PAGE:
Dress up in fancy clothes and play with perfect etiquette. Isn’t there something special about a tea party!
According to Emily Clede, hostess of the web series Teatime with Emily, joining to share tea has been “a symbol of friendship and hospitality” for generations. The practice dates back to the time of kings and queens, to ancient Roman emperors, and Chinese monks.” However, it is a tradition that we can enjoy, too.
There are famous tea parties in classic children’s literature. We read about the mad tea party in Alice in Wonderland by Lewis Carroll, the inadvertently intoxicating tea party in Anne of Green Gables by Lucy Maud Montgomery, and the tea party on the ceiling in Mary Poppins by P.L. Travers.
There are more recent books about tea parties, too.
A lovely one for children who want to throw their own tea parties is Fancy Nancy Tea Parties by Jane O’Conner and illustrated by Robin Preiss Glasser. In it, Nancy displays several party themes along with matching crafts and recipes.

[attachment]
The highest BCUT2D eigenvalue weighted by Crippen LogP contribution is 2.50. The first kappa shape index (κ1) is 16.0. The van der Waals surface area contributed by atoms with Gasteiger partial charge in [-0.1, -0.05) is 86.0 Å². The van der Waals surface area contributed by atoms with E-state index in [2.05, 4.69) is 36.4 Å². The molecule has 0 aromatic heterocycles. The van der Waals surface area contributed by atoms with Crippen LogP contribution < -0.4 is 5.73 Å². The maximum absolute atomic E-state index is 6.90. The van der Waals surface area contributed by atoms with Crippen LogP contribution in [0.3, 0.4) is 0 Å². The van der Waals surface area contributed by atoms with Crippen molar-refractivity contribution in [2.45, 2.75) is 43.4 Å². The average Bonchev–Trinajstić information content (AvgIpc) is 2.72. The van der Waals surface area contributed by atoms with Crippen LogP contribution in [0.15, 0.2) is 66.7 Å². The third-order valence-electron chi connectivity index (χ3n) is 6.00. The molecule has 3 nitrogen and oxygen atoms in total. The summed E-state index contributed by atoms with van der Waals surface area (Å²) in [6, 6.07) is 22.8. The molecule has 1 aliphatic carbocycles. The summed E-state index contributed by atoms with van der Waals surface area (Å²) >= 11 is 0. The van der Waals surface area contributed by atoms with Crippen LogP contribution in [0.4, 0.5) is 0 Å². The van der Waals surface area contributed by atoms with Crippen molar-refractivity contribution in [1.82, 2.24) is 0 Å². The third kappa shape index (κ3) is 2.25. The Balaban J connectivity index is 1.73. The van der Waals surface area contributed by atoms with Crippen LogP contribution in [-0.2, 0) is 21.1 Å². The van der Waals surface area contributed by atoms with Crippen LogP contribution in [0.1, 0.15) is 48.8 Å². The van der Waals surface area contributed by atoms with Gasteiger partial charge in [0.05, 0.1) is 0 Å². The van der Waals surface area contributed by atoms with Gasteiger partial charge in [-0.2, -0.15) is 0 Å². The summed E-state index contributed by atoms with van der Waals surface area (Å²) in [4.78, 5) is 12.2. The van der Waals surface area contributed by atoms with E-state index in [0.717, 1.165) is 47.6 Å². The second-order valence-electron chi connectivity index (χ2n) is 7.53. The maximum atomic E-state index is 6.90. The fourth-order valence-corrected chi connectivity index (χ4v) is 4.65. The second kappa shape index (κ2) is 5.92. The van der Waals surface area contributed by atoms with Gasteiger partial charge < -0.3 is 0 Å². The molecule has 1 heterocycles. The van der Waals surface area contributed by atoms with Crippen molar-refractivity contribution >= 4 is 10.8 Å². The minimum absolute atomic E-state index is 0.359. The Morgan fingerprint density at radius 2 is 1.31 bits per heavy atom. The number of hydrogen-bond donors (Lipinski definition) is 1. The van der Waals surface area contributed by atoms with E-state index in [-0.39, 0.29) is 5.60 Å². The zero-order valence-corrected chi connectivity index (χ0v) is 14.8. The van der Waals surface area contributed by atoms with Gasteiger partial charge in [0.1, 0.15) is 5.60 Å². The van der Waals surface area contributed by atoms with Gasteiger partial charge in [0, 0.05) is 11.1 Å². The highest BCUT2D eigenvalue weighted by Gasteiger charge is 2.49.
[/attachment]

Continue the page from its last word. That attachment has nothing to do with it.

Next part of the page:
If invitees do not know how to be proper guests, the host may need to employ flexibility. Grudgingly, Julia accepts this in How to Behave at a Tea Party by Madelyn Rosenberg and illustrated by Heather Ross.
Another host who adjusts to her company’s needs is the girl in Tea Party Rules by Ame Dyckman and illustrated by K.G. Campbell. When a bear cub attends her party for access to cookies, the girl does not come unglued. Anyone who wants an example on how to be an amenable host can follow her lead.
Enjoying tea with a loved one can become a regular occurrence. Distance does not stop the daily ritual in Tea with Grandpa by Barney Saltzberg. As people have done for generations, it is over cups of tea that a grandfather and grandchild bond in this simple, touching story.
Just like all of these book characters, you can enjoy what Emily calls “a refreshing time of fancy tea and conversation.” As Fancy Nancy would say, your party will be “magnifique!”
About the Author
Anna Francesca Garcia earned her Master of Library and Information Sciences Degree from the University of North Texas. She has worked in public libraries in Nevada and Missouri for eleven years. Currently, Anna Francesca is Kansas City Public Library’s Education Librarian.